WESTERN CAPE ROAD TRIP – THOUGHTS

Would it be possible to be here, in absolute solitude and be able to write a book? Could this solitude, this silence really do the trick? It was so quiet last night to be slightly eerie, a little bit intimidating. Monkeys and baboons had gone to sleep in the tree tops, the scorpion on the doorstep finally retreated to its apartments and the parrots stopped singing. I kept waking up every two hours, spooked by the silence.

If I open the door, though, the roar of the ocean comes growling in. This morning we embarked on a long hike to Hog’s head. Looking up from the desolate beach, a large rock juts out, with a round, flat nose, indentations marking the eyes and the ears – it does look like a pig. We miss the turn and end up all the way at the top of the mountain, commanding a 360 degrees view of the valley, the mountains, the beaches, the lagoon and the river. I realize that the cluster of houses where we are staying is much smaller than I thought from the ground. On the way back we take a trail in the forest, around the lagoon – again, no sounds but for the lapping of the water, our shoes on the cover of dead, crackling leaves. Branches intertwined above us, some dangling at eye level – the path is clear but, with not one of us blessed with a strong sense of direction, we are not quite sure where we are and we plow on, silent and a bit tired. I start thinking of the French woman kidnapped by guerrillas in Colombia and forced to long marches in the jungle for the seven years she was in captivity, moving from camp to camp. She must have gotten incredibly fit.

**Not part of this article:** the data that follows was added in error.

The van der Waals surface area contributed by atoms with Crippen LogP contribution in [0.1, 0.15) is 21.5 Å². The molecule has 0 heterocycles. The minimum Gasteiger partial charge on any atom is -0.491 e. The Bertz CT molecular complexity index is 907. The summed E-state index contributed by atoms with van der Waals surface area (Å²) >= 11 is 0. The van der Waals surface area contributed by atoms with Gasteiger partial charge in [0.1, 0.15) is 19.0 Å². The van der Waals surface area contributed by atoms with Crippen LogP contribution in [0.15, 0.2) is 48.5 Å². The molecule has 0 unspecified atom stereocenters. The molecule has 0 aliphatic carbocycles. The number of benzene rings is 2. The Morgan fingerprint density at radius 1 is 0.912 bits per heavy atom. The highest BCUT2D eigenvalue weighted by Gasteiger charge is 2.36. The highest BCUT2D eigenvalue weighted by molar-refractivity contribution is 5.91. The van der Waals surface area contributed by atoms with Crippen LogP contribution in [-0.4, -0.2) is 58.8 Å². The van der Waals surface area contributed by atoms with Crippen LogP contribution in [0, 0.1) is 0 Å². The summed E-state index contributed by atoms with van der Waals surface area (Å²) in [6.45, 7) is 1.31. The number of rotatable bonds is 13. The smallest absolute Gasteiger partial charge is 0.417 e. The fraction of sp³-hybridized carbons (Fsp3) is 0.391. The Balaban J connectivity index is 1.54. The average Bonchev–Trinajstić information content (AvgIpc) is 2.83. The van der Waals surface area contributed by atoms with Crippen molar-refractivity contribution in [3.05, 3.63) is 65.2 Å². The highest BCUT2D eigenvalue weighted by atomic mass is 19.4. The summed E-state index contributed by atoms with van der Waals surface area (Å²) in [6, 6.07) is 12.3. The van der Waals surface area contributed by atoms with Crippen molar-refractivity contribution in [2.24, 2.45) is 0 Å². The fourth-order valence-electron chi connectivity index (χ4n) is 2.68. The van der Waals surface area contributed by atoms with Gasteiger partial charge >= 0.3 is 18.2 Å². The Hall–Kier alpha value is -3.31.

A river runs through it

The mind plays funny tricks in this silence. Disconnected from the outside world – nothing to let me know what is going on out there, a sense of peace first falls upon me. A welcome feeling of distance and carelessness. As I keep on walking, the chatter kept at bay by contentment bursts in announced as a stream of thoughts encompassing all that I left behind, all my insecurities and worries and  still lingering decisions. Shouldn’t I just enjoy this paradise at this very moment? I walk on, under the sun smiling through the treetops. As in meditation, eventually the thoughts fall away, leaving the door open to let nature’s sounds come in once again.

So, is it really necessary to seek this seclusion in order to write a book? Of course not, but it’s a nice starting point from which to observe one’s mind, unhindered by obligations and the pull to stay connected. When our mind hits the wall, it’s easier to find the door through to the other side.

If I look up at the night sky, the backdrop is the fiercest black against which the stars seem even brighter and the Milky Way is clearer, luminous. And so is the Southern Cross, beckoning and shining like a lantern showing the way to anyone caring to find it.

At the very top

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Filed under Garden Route, south africa, Travel

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